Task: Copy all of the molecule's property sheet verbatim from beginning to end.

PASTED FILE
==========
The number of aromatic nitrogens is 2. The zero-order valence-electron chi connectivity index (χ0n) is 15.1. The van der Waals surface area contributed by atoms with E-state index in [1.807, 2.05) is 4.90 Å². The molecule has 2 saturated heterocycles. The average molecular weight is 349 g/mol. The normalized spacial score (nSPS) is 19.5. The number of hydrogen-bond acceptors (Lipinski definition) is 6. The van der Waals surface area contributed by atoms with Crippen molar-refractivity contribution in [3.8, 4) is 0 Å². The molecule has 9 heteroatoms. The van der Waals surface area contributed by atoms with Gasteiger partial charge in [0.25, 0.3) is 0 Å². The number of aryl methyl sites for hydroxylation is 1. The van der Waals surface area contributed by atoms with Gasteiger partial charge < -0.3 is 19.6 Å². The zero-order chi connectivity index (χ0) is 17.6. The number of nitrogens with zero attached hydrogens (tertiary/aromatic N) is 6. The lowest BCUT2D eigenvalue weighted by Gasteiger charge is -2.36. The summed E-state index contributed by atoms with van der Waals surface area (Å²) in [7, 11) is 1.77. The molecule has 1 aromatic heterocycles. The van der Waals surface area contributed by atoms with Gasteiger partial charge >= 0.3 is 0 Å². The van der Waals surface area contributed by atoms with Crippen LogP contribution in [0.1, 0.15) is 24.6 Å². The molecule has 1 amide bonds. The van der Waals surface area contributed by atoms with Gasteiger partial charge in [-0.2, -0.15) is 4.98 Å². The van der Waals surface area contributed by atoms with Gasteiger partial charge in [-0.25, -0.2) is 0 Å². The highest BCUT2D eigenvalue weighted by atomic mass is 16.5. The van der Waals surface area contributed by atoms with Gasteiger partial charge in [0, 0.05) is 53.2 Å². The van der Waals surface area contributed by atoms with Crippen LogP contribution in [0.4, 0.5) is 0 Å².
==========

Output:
The number of aromatic nitrogens is 2. The zero-order valence-electron chi connectivity index (χ0n) is 15.1. The van der Waals surface area contributed by atoms with E-state index in [1.807, 2.05) is 4.90 Å². The molecule has 2 saturated heterocycles. The average molecular weight is 349 g/mol. The normalized spacial score (nSPS) is 19.5. The number of hydrogen-bond acceptors (Lipinski definition) is 6. The van der Waals surface area contributed by atoms with Crippen molar-refractivity contribution in [3.8, 4) is 0 Å². The molecule has 9 heteroatoms. The van der Waals surface area contributed by atoms with Gasteiger partial charge in [0.25, 0.3) is 0 Å². The number of aryl methyl sites for hydroxylation is 1. The van der Waals surface area contributed by atoms with Gasteiger partial charge < -0.3 is 19.6 Å². The zero-order chi connectivity index (χ0) is 17.6. The number of nitrogens with zero attached hydrogens (tertiary/aromatic N) is 6. The lowest BCUT2D eigenvalue weighted by Gasteiger charge is -2.36. The summed E-state index contributed by atoms with van der Waals surface area (Å²) in [7, 11) is 1.77. The molecule has 1 aromatic heterocycles. The van der Waals surface area contributed by atoms with Gasteiger partial charge >= 0.3 is 0 Å². The van der Waals surface area contributed by atoms with Crippen LogP contribution in [0.1, 0.15) is 24.6 Å². The molecule has 1 amide bonds. The van der Waals surface area contributed by atoms with Gasteiger partial charge in [-0.2, -0.15) is 4.98 Å². The van der Waals surface area contributed by atoms with Gasteiger partial charge in [-0.25, -0.2) is 0 Å². The highest BCUT2D eigenvalue weighted by atomic mass is 16.5. The van der Waals surface area contributed by atoms with Gasteiger partial charge in [0, 0.05) is 53.2 Å². The van der Waals surface area contributed by atoms with Crippen LogP contribution in [0.4, 0.5) is 0 Å².